Joey Logano Celebrates His 300th Cup Series Start With A Win In Richmond

by April 30, 2017 0 comments

RICHMOND, Va. – In his 300th Monster Energy NASCAR Cup Series start, Joey Logano took the lead with 17 laps to go on his way to capture the victory in the Toyota Owners 400 at Richmond International Raceway on Sunday.

After a quick pit stop on the ninth and final caution, Logano rolled out of the pits with four fresh tires and was prepared to race for the win. He held off his Team Penske teammate, Brad Keselowski for his 18th career series win. Logano originally started the race from the rear of the field due to a transmission change prior to the event. The driver of the No. 22 Shell Pennzoil Ford Fusion led just 25 laps over the course of the 400-lap race. Sunday’s victory marked Logano’s first of the 2017 season.

“The boys had a great stop which gave us good track position to pass the cars that stayed out,” said Logano. “We were able to have a good start, work our way past those cars and tried to take off the best I could. I knew the 2 (Brad Keselowski) was so much faster than everybody and I had to get out there as quick and as far as I could. He was on his way to catch me. I think he was catching me a couple tenths a lap. That was all I had inside the car and I burned them up early trying to go. I am proud of the effort of the team. We executed under pressure today and brought a car home that was a fifth to 10th-place car home to victory lane.”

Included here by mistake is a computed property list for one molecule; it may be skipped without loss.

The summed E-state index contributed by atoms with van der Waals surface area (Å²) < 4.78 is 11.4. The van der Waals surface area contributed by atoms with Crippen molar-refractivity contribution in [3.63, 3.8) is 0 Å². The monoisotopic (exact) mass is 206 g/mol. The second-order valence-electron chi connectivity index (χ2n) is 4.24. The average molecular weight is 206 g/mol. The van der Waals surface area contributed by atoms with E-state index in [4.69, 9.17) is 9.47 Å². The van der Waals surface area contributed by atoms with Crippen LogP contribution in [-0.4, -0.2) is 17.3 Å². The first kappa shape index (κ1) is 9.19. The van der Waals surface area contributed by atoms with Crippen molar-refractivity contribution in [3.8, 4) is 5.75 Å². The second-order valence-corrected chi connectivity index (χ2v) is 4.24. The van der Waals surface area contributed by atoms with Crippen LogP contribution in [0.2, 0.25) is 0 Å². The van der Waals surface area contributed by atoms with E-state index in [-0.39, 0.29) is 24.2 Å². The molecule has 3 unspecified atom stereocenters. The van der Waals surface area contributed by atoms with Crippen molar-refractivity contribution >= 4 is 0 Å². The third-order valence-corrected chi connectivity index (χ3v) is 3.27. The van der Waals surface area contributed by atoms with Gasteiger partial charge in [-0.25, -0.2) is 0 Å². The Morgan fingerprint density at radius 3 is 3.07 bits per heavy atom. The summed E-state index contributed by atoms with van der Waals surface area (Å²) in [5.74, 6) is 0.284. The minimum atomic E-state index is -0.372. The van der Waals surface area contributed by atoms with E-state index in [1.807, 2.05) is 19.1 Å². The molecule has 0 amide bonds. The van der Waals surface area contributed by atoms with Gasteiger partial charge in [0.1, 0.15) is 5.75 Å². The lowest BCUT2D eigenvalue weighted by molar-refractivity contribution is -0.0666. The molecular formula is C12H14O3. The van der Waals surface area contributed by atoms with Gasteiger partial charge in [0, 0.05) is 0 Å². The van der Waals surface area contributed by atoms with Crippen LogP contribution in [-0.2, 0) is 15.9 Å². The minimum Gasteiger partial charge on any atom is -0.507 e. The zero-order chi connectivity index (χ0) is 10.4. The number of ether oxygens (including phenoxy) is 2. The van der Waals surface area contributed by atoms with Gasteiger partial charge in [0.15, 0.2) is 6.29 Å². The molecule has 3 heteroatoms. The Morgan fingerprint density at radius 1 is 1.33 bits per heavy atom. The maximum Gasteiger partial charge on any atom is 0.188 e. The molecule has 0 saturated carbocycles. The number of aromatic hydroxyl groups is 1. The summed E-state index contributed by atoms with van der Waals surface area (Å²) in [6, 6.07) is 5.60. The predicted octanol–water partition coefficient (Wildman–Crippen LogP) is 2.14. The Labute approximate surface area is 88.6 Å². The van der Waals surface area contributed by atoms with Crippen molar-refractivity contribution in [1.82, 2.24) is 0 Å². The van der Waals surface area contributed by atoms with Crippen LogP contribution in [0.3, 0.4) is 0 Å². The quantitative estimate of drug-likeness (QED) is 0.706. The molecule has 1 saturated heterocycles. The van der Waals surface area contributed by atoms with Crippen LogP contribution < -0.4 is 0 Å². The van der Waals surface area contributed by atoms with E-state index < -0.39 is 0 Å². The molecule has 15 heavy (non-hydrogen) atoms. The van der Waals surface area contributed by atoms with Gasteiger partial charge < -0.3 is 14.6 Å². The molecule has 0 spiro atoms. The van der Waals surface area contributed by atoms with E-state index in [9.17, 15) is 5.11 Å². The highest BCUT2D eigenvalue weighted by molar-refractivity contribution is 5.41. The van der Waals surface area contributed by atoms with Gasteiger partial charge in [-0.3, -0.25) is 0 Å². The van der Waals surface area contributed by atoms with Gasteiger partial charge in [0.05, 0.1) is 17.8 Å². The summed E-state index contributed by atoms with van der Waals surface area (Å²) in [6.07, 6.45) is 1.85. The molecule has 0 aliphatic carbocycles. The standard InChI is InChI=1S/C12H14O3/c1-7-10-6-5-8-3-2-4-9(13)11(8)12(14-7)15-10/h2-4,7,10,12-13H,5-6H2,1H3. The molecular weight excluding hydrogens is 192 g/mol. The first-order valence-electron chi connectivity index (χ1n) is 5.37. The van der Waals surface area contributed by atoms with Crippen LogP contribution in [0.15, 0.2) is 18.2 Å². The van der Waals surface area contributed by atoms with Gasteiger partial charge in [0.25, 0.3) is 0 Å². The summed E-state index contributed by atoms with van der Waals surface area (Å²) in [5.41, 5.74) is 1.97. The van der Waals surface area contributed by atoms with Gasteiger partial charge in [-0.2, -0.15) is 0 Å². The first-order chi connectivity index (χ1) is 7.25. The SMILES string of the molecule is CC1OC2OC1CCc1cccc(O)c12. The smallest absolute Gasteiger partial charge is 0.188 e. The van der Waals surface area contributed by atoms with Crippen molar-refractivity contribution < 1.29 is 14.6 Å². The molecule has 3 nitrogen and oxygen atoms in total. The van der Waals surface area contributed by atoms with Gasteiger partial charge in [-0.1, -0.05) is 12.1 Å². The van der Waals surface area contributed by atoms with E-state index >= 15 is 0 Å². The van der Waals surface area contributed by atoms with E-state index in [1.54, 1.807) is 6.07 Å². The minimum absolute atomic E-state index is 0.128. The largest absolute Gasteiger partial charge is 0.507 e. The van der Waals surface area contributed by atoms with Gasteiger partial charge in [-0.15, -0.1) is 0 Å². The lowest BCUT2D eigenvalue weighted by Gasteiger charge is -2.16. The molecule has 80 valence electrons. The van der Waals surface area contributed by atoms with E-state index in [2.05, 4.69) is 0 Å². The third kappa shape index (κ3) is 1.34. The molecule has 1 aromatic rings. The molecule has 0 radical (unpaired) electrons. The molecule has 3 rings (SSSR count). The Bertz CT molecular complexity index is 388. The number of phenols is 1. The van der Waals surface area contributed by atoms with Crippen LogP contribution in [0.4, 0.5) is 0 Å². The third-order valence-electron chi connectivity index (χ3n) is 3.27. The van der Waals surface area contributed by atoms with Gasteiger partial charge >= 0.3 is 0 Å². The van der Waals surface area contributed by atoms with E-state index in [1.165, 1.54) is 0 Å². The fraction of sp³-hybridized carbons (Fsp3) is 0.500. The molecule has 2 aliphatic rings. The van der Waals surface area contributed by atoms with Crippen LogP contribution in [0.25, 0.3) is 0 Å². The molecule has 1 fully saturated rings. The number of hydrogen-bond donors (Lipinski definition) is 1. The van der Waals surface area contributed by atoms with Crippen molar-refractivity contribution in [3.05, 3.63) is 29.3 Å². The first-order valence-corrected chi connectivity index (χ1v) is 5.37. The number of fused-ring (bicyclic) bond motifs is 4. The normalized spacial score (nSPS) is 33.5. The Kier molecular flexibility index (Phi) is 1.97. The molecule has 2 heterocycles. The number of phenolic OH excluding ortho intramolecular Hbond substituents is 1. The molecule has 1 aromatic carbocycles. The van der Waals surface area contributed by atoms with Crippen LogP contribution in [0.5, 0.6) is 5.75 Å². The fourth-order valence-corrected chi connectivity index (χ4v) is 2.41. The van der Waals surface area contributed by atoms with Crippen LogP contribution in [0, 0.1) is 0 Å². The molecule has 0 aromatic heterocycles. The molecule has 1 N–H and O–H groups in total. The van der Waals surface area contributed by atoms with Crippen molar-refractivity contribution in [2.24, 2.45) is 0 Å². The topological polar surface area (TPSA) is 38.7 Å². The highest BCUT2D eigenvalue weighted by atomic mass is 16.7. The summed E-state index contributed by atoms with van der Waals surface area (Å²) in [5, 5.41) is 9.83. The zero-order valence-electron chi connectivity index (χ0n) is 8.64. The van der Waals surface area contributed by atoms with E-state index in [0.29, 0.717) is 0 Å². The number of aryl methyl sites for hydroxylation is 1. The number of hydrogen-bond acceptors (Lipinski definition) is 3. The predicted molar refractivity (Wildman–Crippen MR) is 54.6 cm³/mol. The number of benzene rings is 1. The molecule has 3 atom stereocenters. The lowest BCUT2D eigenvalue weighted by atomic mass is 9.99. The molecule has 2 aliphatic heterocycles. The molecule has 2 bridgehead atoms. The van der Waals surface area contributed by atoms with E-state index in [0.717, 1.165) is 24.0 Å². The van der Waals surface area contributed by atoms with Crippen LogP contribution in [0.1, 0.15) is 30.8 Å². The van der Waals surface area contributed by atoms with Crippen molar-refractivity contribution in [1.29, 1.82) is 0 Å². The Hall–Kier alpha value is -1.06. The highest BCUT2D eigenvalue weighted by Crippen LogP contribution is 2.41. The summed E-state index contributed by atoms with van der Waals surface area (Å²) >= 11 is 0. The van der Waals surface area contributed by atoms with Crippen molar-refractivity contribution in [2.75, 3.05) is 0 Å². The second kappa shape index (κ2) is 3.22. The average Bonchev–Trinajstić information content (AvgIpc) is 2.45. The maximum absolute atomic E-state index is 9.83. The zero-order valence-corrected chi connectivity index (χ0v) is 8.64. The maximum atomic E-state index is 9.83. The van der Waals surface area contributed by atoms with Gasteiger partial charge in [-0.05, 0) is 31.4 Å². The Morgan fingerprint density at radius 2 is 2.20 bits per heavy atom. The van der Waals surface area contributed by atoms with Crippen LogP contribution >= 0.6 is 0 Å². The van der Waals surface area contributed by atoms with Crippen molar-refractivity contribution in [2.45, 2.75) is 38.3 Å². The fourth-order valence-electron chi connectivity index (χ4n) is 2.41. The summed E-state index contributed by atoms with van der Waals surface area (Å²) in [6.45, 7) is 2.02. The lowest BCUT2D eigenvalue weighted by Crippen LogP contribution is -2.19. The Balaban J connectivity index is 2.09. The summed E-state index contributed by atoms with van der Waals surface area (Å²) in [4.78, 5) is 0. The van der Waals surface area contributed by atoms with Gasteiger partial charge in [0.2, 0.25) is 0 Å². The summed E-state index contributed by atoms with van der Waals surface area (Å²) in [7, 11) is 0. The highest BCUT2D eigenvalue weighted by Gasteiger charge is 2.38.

Keselowski, Logano’s teammate, claimed second place in the race after leading 110 laps. The driver of the No. 2 Detroit Genuine Parts Ford Fusion started in the 15th position, but he battled all day long to earn his seventh top-10 finish of the season.

“Disappointed not to bring it home, but that’s just the way these things fall with double‑file restarts and half the field staying out and half the field not,” Keselowski said. “You kind of take the good with the bad on those deals.

“Got the outside lane and got behind two or three cars that I’m pretty sure I lapped six times today. Somehow they’re on the lead lap through wave arounds, and when the restart came we just were bottled up. By the time I cleared those guys, even through we were a little bit faster than Joey, he already had a straightaway on us, and I felt like if I had five or ten more laps, I could have gotten to him and passed him, but there was only a handful of laps left, so that was the way it went.”

Denny Hamlin finished in the third position. Stenhouse, Jr. rebounded from his early accident on lap 67 to finish in the fourth position, while Kevin Harvick was able to round out the top-five with a fifth-place finish.

Completing the top-10 was Jamie McMurray, Ryan Newman, Kurt Busch, Aric Almirola and Martin Truex Jr.

The Toyota Owners 400 started off with a bang as Erik Jones in the No. 77 GameStop/Prey Toyota Camry cut tire and hit the wall, bringing out the first caution on lap 7.

“Well, we got three-wide right on the start and then the 5 (Kasey Kahne) ran us up into the fence,” Jones said. “I was trying not to wreck everybody and we got run into the wall by the 5 and then a couple laps later we cut a left front, so it’s really unfortunate.”